Tutorial for adding relaxation dispersion models to relax
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The following is a tutorial for adding new relaxation dispersion models for either CPMG-type or R1ρ-type experiments to the software relax. This includes both the models based on the analytic, closed-form expressions as well as the models involving numeric solutions of the Bloch-McConnell equations.
The tutorial will follow the example of the addition of the models already present within relax, pointing to the relevant commits for reference. To see the commit message and the code changes in colour, click on the links found within these commit messages. The models in the reference commits sections are in reverse chronological order and therefore the top links will be the most recent and relevant.
- 1 The test suite
- 2 Creating a new experiment type
- 3 Adding the model to the list
- 4 The relax_disp.select_model user function front end
- 5 The relax_disp.select_model user function back end
- 6 Adding support for the parameters
- 7 The target function
- 8 The relax library
- 9 Comparing to other software
- 10 Debugging
- 11 The auto-analysis
- 12 The GUI
- 13 The relax manual
- 14 The sample scripts
- 15 See also
The test suite
This step is normally performed first. This is the most important part that makes sure that the code not only works now, but will continue working for the entire lifetime of the relax project.
The idea is that real or synthetic data, for example as Sparky peak lists, is obtained or created for the model and added to the test suite directory
test_suite/shared_data/dispersion/. This is then used in a system test to check that the code in relax can consistently reproduce the results.
It is very important that the code added to the relax library is not used to create the synthetic data! This type of data is useful for checking that the known solution can be found by relax. The only issue is that the same mistake can be made in both relax and the script used to generated the synthetic data, in which case the buggy relax code will never be detected. To mitigate against this, testing against other software is recommended.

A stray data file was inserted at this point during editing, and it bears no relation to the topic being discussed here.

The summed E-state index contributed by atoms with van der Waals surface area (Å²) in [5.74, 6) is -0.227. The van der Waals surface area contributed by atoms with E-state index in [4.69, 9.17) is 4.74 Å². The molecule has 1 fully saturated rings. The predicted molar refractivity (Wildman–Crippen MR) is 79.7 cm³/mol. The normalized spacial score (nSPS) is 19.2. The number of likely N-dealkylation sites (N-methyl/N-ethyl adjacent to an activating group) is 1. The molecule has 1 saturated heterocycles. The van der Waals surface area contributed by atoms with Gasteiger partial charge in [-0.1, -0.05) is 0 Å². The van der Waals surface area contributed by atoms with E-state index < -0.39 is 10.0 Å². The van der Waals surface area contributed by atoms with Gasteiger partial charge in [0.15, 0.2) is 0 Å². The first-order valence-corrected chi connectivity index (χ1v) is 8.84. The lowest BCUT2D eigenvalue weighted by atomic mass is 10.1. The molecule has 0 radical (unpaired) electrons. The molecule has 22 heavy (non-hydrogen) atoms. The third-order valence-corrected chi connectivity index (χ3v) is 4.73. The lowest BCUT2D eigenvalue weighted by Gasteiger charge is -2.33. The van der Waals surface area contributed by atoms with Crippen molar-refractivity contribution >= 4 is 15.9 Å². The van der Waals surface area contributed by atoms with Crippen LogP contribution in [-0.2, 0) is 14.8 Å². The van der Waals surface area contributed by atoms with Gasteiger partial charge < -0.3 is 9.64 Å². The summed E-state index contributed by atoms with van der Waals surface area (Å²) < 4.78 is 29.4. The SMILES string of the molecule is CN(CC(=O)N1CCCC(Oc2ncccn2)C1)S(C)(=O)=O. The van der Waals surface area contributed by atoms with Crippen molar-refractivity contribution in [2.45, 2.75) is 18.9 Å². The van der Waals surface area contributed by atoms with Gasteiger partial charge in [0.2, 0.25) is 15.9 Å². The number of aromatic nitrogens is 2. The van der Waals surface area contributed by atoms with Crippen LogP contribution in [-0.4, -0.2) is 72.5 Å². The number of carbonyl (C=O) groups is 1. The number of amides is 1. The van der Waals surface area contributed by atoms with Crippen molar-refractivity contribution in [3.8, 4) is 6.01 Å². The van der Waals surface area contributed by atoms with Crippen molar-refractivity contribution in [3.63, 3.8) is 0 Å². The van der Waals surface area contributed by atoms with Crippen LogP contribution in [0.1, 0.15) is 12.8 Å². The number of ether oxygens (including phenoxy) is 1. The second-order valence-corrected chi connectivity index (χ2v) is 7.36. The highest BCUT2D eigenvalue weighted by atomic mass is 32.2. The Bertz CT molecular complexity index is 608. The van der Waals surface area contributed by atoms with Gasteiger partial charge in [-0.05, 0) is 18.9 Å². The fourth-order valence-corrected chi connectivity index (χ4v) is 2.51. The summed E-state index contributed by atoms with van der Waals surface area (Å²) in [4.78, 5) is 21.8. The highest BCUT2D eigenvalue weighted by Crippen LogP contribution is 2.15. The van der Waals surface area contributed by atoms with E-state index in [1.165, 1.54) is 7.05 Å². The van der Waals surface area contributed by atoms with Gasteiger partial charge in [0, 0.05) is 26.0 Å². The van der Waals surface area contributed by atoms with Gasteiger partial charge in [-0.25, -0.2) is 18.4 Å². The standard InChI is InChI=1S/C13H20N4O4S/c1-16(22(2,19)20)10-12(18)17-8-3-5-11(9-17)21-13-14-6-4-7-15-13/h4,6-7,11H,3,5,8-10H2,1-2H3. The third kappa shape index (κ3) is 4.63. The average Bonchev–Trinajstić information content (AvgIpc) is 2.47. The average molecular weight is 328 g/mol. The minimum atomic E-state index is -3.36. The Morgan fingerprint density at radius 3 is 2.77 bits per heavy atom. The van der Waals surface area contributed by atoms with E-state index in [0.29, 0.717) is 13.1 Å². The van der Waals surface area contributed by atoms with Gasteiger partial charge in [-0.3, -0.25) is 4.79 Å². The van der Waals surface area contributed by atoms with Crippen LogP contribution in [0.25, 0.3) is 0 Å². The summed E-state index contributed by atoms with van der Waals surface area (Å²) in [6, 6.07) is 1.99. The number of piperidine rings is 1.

An alternative is to use real measured relaxation dispersion data. This data should be added as peak lists containing peak intensities to
test_suite/shared_data/dispersion/. As the real solution cannot be known a priori, the results from relax must be compared to results obtained from another software program (possibly directly from a publication). The steps required for using such data are:
- Create a new directory name for the test data.
- Add the original full peak lists to the directory.
- Make truncated versions of these files (ending in
_trunc.*) and add these as well. These will be used for the system test instead of the full data to allow the test to finish in a reasonable amount of time.
- Add a script which performs the full analysis in relax for the model. Also a script which performs the analysis using only the R2eff model. See the
test_suite/shared_data/dispersion/Hansen/*.pyscripts for reference - these scripts should be copied to your data directory and modified (using the
svn cpcommand). Once the scripts are functional, they can be copied and modified for the truncated data (again using the
- Copy the full analysis script to
test_suite/system_tests/scripts/relax_disp/with an appropriate name (always using the
svn cpcommand). This can then be used in a new system test. Better still, the final save file from the
r2eff_calc.pyscript for the truncated data can be used to start the script. This is again to save a lot of computation time in the test. See the
test_tp02_data_to_ns_r1rho_2site()system test in the
test_suite/system_tests/relax_disp.pyfile for a template.
- The MQ CR72 model at r21122
- The MQ NS CPMG 2-site model at r21018 r21019 r21020 r21024 r21028 r21029 r21030 r21031